At this year's RSA Conference, we have about 35 videos on the docket. And truly we're talking about the A-Z of information security thought leaders, from CrowdStrike co-founder Dmitri Alperovitch to ZixCorp CEO David Wagner, with a stop in the middle to discuss homeland security with U.S. Rep. Michael McCaul.
Russian police have arrested more suspected members of a cybercrime gang that used "Lurk" malware to steal nearly $30 million from Russian banks. Separately, a lead cybersecurity investigator's arrest on treason charges appears to be chilling cross-border cooperation.
Exploit kits are out and phishing emails are in for attackers who are attempting to infect victims with ransomware, according to new research. Unfortunately, the volume of phishing - and thus ransomware - attacks continues to grow.
This edition of the ISMG Security Report debunks recent reports suggesting that Austrian hotel guests were locked into - and out of - their rooms by ransomware. Also, would a cybersecurity executive order from U.S. President Donald Trump advance the nation's existing efforts?
Four years after a messy legal battle sparked by Edward Snowden using its service, the secure email provider Lavabit is back with a new platform designed to provide better privacy protection - users can select from "trustful," "cautious" or "paranoid" modes - by encrypting both email content and metadata.
Information security researchers have charted a steep decline in Locky ransomware and Dridex banking Trojan distribution in recent weeks. While that's good news, it may only reflect that a cybercrime gang is on vacation.
Dutch police reveal they arrested an e-commerce website developer on charges of installing backdoors that allowed him to siphon 20,000 email addresses and passwords, which he then allegedly used to commit fraud using some old-school tactics.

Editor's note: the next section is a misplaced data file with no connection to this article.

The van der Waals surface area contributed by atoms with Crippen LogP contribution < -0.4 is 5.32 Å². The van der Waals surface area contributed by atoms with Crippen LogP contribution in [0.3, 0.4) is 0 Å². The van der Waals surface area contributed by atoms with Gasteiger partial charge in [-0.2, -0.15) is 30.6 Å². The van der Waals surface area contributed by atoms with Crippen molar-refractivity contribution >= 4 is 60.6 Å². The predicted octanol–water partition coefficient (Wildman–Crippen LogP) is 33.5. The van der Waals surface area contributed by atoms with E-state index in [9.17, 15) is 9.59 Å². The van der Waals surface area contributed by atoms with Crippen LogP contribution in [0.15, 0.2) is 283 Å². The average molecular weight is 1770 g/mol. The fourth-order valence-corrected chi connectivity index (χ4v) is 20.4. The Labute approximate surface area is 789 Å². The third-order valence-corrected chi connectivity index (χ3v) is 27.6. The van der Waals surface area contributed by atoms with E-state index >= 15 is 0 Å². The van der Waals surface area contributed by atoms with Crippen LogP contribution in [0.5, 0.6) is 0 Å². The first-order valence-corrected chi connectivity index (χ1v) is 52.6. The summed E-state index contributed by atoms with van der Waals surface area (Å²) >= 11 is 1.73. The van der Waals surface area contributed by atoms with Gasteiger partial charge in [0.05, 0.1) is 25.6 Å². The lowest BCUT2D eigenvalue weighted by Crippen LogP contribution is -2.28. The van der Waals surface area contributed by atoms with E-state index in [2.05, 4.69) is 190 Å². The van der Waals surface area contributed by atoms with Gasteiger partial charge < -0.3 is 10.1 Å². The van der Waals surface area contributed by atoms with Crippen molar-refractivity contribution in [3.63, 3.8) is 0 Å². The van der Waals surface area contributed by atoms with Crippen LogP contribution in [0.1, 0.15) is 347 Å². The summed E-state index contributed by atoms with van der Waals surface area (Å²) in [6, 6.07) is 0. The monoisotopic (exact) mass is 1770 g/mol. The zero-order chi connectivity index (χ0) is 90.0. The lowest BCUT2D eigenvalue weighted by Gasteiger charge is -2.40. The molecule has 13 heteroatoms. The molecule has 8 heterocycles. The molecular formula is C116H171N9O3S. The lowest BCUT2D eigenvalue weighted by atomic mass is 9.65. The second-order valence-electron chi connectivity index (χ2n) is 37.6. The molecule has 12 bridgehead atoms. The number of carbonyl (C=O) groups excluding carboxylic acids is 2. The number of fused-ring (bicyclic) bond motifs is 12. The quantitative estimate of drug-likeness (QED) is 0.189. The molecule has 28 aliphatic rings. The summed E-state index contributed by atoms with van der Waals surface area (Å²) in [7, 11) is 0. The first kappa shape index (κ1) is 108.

The KillDisk disk-wiping malware, previously tied to espionage operations, has been updated with crypto-locking capabilities and now targets Linux as well as Windows systems. But security experts warn that attackers using the Linux variant have no way to furnish a decryption key.
Hackers have apparently hijacked potentially thousands of vulnerable MongoDB databases and demanded ransoms for the return of critical data, with some victims paying up, according to security researchers.
As the Trump administration begins, expect a ramp-up in cyber espionage as well as more "test attacks" by nation-states, says cybersecurity specialist Brad Medairy of the consultancy Booz Allen Hamilton.
Because cyber threats are becoming increasingly sophisticated, bolstering employee and customer awareness and training about ransomware, phishing and other cyber risks must be a top priority in 2017, says Curt Kwak, CIO of Proliance Surgeons.
Ransomware attacks, which initially targeted Windows computers and then spread to Android mobile devices, are now targeting Linux servers as well, says Bob Lynch of Bitdefender, who describes a risk mitigation strategy in this video interview.
Hack attack victims often ask two questions: "Who did it? And can we hack them back?" But after an attack, with time of the essence for blocking further damage, those are the wrong questions for breached organizations to be asking, data breach response expert Alan Brill says in this audio interview.
Hackers are increasingly taking advantage of new technologies, including analytics and artificial intelligence, to launch more sophisticated attacks and commit cybercrimes, Bill Fox, a former federal prosecutor, explains in this interview.